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Fiji: Trade union solidarity as two cyclones hit Pacific island

published 2021-02-16 updated 2021-02-25

Education unions in the Pacific region have stepped in to support Fijian colleagues in a country devastated by two tropical cyclones in December and January.

On 17 December 2020 in Fiji, a Category 5 severe tropical cyclone, Yasa, hit the island of Vanua Levu, north of the capital city, Suva. It caused hundreds of millions of dollars’ worth of damage to infrastructure, buildings, schools, homes, and agricultural areas, according to the Government.

According to Govind Singh, General Secretary of the Council of Pacific Education (COPE), the UNICEF Pacific December report said an estimated 93,000 people, including 32,500 children, were directly affected.

In addition, Fiji’s Education Ministry performed an assessment that showed that 85 schools were damaged or destroyed by the cyclone. That means that around 1,000 students from these schools in Bua, Macuata, and Cakaudrove were affected, said Govind Singh. He added that, in these areas, most of the homes of teachers were badly damaged or destroyed.

High-level collaboration around disaster relief 

While visiting the devastated island, in Labasa, the Fiji Teachers Union (FTU) General Secretary, Agni Deo Singh, met with the Minister for Education, Rosy Akbar, TISI Sangam – an organisation promoting Indian language and culture – and other stakeholders and private sector organisations interested in supporting students in the areas affected by Yasa. 

The meeting was an opportunity to collaborate to assist and support the affected areas in an efficient and effective way.

Schools resumed on 18 January, with many children accommodated in tents hastily put up by the Australian Defence Forces, noted Govind Singh. School accommodation facilities have yet to be rebuilt, and the boarding students depend on the generosity of relatives and friends living near the schools.

It was agreed that FTU and TISI Sangam would give school backpacks for around 1,600 children in seven primary schools and one college. Each pack consisted of stationery and school bags. These supplies ensured that children were equipped with the resources they needed to attend school, learn, and grow, Govind Singh reported.

He also stressed that many of the affected children are located in remote communities, where most of these families had lost all their crops, large numbers of livestock, as well as their homes. The majority are still living in temporary shelters or tents provided by AUSAID, and basic needs like water or electricity will take weeks – in some cases months – to restore.

Practical support from trade union 

“The opening of schools in areas affected by the tropical cyclone was an important step in the recovery process for our children,” said the COPE General Secretary. “Going back to school will provide a sense of security and help children overcome the emotional trauma and devastation caused by tropical cyclone Yasa.”

As they did for children of parents who lost jobs due to the COVID-19 pandemic, FTU is planning to provide lunches to four primary schools and one secondary school in the worst-affected area for three days a week for four weeks. It is anticipated that other schools will have similar requests to improve attendance and avoid school absenteeism and dropouts, Govind Singh highlighted.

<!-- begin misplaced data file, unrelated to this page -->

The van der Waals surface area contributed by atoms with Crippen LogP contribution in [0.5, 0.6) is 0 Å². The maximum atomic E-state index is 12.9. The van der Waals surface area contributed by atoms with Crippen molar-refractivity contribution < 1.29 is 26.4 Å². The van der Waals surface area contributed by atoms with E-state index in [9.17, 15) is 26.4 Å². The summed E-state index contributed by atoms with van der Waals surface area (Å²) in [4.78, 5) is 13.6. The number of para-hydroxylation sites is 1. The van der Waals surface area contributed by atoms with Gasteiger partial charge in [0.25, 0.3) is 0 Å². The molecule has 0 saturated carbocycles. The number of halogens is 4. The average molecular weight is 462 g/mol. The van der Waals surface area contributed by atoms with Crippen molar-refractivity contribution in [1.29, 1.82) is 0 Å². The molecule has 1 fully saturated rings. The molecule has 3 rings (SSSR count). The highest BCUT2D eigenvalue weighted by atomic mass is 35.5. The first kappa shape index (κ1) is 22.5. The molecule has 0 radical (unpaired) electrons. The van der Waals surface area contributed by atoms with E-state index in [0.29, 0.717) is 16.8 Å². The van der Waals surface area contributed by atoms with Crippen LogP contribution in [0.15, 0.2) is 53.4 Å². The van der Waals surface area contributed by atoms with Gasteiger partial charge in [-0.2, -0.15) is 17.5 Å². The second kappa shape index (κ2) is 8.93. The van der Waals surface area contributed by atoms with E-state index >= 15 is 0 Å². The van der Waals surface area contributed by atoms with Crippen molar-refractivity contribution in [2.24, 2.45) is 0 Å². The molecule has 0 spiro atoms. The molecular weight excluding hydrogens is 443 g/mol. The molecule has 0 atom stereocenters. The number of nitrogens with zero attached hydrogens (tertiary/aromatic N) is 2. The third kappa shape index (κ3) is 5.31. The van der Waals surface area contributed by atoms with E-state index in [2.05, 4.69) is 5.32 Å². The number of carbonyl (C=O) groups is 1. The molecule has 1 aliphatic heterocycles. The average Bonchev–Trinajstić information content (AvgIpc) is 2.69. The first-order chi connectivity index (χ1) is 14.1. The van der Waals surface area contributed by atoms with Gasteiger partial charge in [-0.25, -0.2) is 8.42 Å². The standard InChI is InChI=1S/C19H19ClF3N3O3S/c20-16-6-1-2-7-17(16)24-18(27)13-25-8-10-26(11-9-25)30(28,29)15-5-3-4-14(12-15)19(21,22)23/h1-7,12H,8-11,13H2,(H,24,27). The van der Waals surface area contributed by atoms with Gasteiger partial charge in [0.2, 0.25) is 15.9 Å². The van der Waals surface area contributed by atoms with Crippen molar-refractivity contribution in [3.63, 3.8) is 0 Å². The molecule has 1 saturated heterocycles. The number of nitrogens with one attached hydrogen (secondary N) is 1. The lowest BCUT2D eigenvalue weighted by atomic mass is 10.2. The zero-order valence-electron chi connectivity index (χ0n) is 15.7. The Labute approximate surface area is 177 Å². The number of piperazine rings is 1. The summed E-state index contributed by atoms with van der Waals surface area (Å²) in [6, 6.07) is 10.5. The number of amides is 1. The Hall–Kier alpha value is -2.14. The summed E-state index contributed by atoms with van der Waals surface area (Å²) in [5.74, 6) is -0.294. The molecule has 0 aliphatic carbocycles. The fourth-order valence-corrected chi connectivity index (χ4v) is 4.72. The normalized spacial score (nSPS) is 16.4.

On behalf of development partners - other Education International member organisations in the region: the New Zealand Educational Institute Te Riu Roa (NZEI), the New Zealand Post Primary Teachers' Association (PPTA), the Australian Education Union (AEU), the Independent Education Union of Australia (IEUA) – COPE gave financial support to FTU and the Fiji Teachers Association (FTA), for the first round of assistance with stationery for students. 

Second natural disaster setback relief efforts from the first one

Unfortunately, a second deadly tropical cyclone, Ana, struck Fiji on 30-31 January. While this cyclone was ranked as a Category 2/3, the heavy rain caused serious floods to both the main islands in the Fiji archipelago. This prevented the country from further recovering from the Yasa catastrophe, Govind Singh said.

The National Disaster Management Office reported that 10,259 people were sheltering in 318 evacuation centres across the country, with 5,776 in Fiji’s northern division already badly hit by the December tropical cyclone, Yasa. Torrential rain and strong winds caused severe flooding and widespread damage to buildings, crops, and public infrastructure. Singh added that most of the country has been without electricity since 31 January, and there were also reports of widespread water disruptions.

He went on to explain that schools in Fiji were closed from 29 January and reopened on 8 February with many serving as evacuation centres. However, schools in the Northern Division remain closed until further notice by the Education Ministry. There are still three months remaining in Fiji’s cyclone season, which lasts from November to April.

Poverty as area also struggles with pandemic

As was the case after the cyclone Yasa, the COPE solidarity fund, to which development cooperation partners contributed, was used to bring financial assistance for FTU and FTA to be able to work towards the recovery. 

Both Fijian unions have requested further funding to organise a food programme in schools for at least three months, before life returns to some sort of normality, the COPE leader underlined. The significant impact of the COVID-19 crisis and the tropical cyclones leading to massive flooding within a period of two months have aggravated an already precarious situation on the ground, leaving the school population in significant poverty, he concluded.